According to the World Resources Institute approximately 5 million of the 21 million people affected by floods live in India. Even within India this flooding is unevenly distributed. The Indian National Remote Sensing Centre of the Indian Space Research Organisation states that, “the most flood-prone areas in India are the Brahmaputra, Ganga and Meghana River basins in the Indo-Gangetic-Brahmaputra plains in North and Northeast India, which carry 60% of the nation’s total river flow.”
Assam, the most populous north-eastern state experiences the brunt of this flooding. Almost 75% of the total Indian rainfall is concentrated over a short monsoon season of four months from June to September. Rivers swell enormously during this period, overflowing their banks.
Apart from monsoon rains, Assam is also fed by perennial rivers originating from the Himalayan ranges in in China and Bhutan and India’s Arunachal Pradesh state. Since the glacial melts coincide with the summer monsoon season, any intensification of the monsoon contributes to flood disasters downstream. Scientists from the Indian Institutes of Technology in Delhi and Guwahati have been part of government projects looking at the impact of climate change and flooding in Assam. Nevertheless the floods of 2015 were particularly devastating.
On 15 August 2011 when the rest of India was celebrating Independence Day, people in the Dhemaji district fled the floodwaters of the Gainadi river. A helpless administration could only watch as two women and a man clung to a tree in Tokobari village in a desperate attempt to save their lives. The SOS response came in late and more than 50 people were swept away by the flash flood including one on the tree. Tunu Duarah, a flood victim living in a make-shift shelter said, “We prepare for the floods even before the advent of spring. The three winter months bring a little respite”.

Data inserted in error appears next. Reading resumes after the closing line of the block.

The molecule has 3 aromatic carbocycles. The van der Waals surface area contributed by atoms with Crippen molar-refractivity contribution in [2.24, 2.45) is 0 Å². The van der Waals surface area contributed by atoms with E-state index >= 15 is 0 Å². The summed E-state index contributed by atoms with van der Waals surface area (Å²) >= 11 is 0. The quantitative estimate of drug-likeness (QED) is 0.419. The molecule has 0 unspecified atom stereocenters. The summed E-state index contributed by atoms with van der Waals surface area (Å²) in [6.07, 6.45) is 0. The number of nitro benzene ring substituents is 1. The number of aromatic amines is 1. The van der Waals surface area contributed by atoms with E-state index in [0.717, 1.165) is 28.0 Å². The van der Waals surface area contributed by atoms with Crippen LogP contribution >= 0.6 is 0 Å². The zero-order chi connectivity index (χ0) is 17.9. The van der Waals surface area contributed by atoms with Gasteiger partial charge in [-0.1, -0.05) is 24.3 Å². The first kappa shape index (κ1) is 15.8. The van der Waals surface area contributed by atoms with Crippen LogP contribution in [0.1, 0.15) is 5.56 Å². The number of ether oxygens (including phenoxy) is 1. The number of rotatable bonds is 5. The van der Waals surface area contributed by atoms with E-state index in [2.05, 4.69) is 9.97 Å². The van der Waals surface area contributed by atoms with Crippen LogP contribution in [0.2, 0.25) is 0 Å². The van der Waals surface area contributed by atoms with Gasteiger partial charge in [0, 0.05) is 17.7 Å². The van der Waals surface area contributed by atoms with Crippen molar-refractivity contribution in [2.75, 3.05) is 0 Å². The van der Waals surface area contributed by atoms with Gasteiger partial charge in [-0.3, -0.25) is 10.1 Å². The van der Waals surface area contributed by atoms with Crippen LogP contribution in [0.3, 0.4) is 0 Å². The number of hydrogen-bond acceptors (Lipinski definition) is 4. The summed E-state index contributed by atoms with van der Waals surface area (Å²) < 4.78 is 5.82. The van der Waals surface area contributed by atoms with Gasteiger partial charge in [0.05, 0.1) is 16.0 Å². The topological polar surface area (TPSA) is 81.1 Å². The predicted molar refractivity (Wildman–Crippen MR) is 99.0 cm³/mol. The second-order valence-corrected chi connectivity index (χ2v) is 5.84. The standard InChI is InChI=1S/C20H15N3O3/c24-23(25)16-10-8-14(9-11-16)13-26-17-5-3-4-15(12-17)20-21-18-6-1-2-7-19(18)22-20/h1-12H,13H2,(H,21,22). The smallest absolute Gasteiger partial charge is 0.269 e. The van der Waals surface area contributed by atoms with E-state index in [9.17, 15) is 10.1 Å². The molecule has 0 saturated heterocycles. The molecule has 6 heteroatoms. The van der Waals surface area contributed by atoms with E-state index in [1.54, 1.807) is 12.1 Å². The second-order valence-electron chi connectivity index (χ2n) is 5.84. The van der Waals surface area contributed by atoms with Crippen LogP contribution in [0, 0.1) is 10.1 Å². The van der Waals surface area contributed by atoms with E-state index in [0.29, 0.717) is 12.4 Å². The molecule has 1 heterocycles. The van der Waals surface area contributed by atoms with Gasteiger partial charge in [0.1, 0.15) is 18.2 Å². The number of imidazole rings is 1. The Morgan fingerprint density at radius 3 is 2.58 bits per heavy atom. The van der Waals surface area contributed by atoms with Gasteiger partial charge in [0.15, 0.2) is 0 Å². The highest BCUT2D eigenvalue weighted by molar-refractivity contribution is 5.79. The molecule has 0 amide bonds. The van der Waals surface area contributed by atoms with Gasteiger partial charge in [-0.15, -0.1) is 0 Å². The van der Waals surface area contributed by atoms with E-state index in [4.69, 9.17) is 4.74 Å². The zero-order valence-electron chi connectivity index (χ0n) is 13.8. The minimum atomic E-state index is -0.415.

This September the Flood Forecast Monitoring Directorate of the Central Water Commission (CWC) warned that high to unprecedented flood were expected in the Brahmaputra basin in Dibrugarh, Dhemaji, Tinsukia and Lakhimpur districts of Assam, due to high water levels in rivers. This second bout of floods proved disastrous. Humans, farm animals and wildlife were washed away, millions of people were displaced and thousands of hectares of standing crops were destroyed.
According to the flood report released by the Assam Disaster Management Agency on 1 September 2015, about 144,000 hectares of land in almost 2,000 villages had been affected, with 875,000 people affected. Dhemaji District, which was most severely affected, with almost 350,000 people feeling the fury of the floods and more than 90,000 hectares of cropland flooded. Speaking to thethirdpole.net Robinson Kaman, the Dhemaji District Agriculture Officer estimated that as much as 3,700 hectares would have sandy silt deposited on them, affecting over 50,000 farm families. Having lost their agricultural land, house, cattle, kitchen gardens, woods and bamboo groves, some families have moved from Dhemaji some kilometres away and set up new habitation on higher ground, and are trying to eke out a livelihood through weaving on their looms.